Friday, May 11, 2018

A Tale of Three 1/2" Beading Planes

I  don't have many moulding planes, but somehow I have three 1/2" side bead planes.  And the funny thing is that I may never need a 1/2" beader with the work I do!

None of these planes is in decent working condition and I wanted to figure out which of the three to put my time into.
Left: E. F. Seybold, center: Ohio Tool Co., right: H. L. James
(all pics below will have same orientation: Seybold on left ...)
The Seybold (Cincinnati) and James (Williamsburg, MA) planes are likely from the 1850 time frame, but the Ohio Tool (Columbus, OH) plane is probably a bit newer.  I had started working on the Seybold, but there are some serious problems that I didn't think were surmountable with my current skill level.  Maybe nobody could.  I might get into details later.

Here are some numbers about these planes.  A minus sign (-) or plus sign (+) after a number means just shy of, or just greater than the dimension given.  I thought it was interesting that there is very little that is standard from company to company in making the planes.

Characteristic E. F. Seybold Ohio Tool Co. H. L. James
Overall Length 9  9/32" 9  9/16" 9  11/16"
Body Thickness 1  1/2"- 1  1/4"- 1  1/4"-
Body Height 3  3/8" 3  7/16" 3  5/16"
Bed Angle 53° 48° 49°
Breast Angle 65° 60° 58°
Left Wall to Mortise (Top) 3/8" 3/8"- 5/16"
Left Wall to Mortise (Sole) 3/8" 5/16" 1/4"
Width of Bead Plus Quirk 1/2"+ 1/2"- 1/2"
Bead diameter (at Heal) 7/16" 15/32" 7/16"
Wedge Thickness 3/8" 5/16" 3/8"-
Iron Thickness at Edge .148" .183" .129"
Iron Thickness Before Tang .124" .157" .103"
Iron Thickness at Back of Tang .076" .103" .086"
Iron Width at Edge 3/4" 5/8"- 5/8"
Boxing Width 5/32" 3/32" 4/32" (1/8")
Boxing Depth 1/2" 5/8" 5/8"
Boxing Type Angled Straight Straight

Here are the soles showing the mouth area.
Thick "blind side" wall on the Seybold
The Seybold has a 3/8" thick "blind side" (left side) wall.  This is close to the same as for the Ohio Tool plane, but look at the difference in width of the "hidden" part of the iron.  That's the part of the iron embedded in the left side of the plane with no exposed edge.  I don't know why there would need to be so much iron not doing any cutting, but the Seybold has about 3/16" there.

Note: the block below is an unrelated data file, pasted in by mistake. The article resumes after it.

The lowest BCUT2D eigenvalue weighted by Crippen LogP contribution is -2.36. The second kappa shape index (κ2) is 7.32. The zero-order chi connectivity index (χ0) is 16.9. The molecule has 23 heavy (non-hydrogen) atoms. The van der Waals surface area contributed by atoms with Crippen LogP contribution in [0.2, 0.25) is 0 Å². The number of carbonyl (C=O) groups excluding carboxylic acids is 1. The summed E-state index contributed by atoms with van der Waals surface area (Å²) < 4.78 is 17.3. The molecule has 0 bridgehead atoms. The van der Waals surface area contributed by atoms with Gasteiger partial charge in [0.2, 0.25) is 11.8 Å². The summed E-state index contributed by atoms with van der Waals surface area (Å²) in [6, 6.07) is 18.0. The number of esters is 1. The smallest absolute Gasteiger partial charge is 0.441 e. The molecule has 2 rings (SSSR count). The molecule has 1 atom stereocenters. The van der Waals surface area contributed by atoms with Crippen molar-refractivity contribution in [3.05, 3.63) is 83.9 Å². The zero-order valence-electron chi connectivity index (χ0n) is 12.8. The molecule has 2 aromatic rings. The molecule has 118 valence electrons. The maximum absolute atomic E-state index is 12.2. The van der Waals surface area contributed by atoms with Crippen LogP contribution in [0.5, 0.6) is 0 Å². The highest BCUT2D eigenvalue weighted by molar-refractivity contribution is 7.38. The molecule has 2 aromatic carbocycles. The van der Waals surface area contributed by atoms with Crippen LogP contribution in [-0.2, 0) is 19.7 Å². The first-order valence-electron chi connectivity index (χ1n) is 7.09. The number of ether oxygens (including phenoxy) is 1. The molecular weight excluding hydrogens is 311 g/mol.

Look how much wider the Seybold iron is on the left side
Speaking of the irons, the stats above showed the Ohio Tool iron is quite a bit beefier than the others. Of course, I have no way of knowing if these are original irons - there are no markings on any of them.  Take a look at this side view.
Seybold, Ohio Tool, James
Here's one really interesting thing about the Ohio Tool plane.  Look at the wedge and the shape of the mortise.
Ohio Tool plane (center) wedge has an angled front edge
The others have mortise and wedge with rectangular cross-sections
I've never seen anything like this before.  And I think I really like the design.  As the wedge tightens with the iron, the wedge is forced against the left mortise wall which will help prevent shavings from getting stuck at the spear-point bottom of the wedge.

Now look at this next feature of the Ohio Tool plane.  The part of the breast (front-most part of the mortise) that is not involved with holding the wedge is angled forward.  That is, it is not 90° from the right side of the plane.

Pointing to the part of the breast angle that is angled forward
Added a red line showing relieved angle at outside of breast,
green line shows different angle used at inner part of breast
OK, that was tough putting into words and the pictures don't do it justice.  But hopefully some of you will get the idea.

Here's another interesting thing.  Some planes have angled boxing and others straight.  I'm not certain if there is an advantage either way.
Seybold boxing is angled, others are vertical
The wedges of Seybold and James are very similar with the Ohio Tool wedge having an unusual shape at top (bottom in the picture).
I don't like the shape of the Ohio Tool wedge (middle)
I completely understand having different shapes for the wedges - that can be like a signature.  But I'm still surprised about the many differences in dimensions between these three planes.
Three stooges
Well, there you have it.  After looking at these, I think I'll have the best luck trying to get the Ohio Tool plane back into service.  Not that I have much need for a half inch beading plane ...


  1. Right off the bat, just by looking at your pics, I would pick the center one, the Ohio.
    None of these three makers are uncommon, all three shows as FF (Frequently Found) in my guide, with a few exception, but without a pic of the logo up front, I cannot ascertain more.
    You are right, 1/2 in beads are not very practical for furniture sizes pieces, about 3/8 is the biggest I used, but that did not stopped me from having a "few" sizes :-)

    Bob, sipping coffee

  2. Oh, one last thing. If you are interested in finding and using these wondrous woodies moulders, highly recommend the pocket field book edition of the " A field guide to the makers of American Wooden Planes" from Astragal press. Well worth the small price, and don't leave home without it while looking for some...

    Bob, pushing Matt down the slippery slope :-)

    1. Thanks for the comments, Bob. Not too much risk of me sliding down that slope - I just don't have the space to collect. But if I USE them? Well, that might be a different story!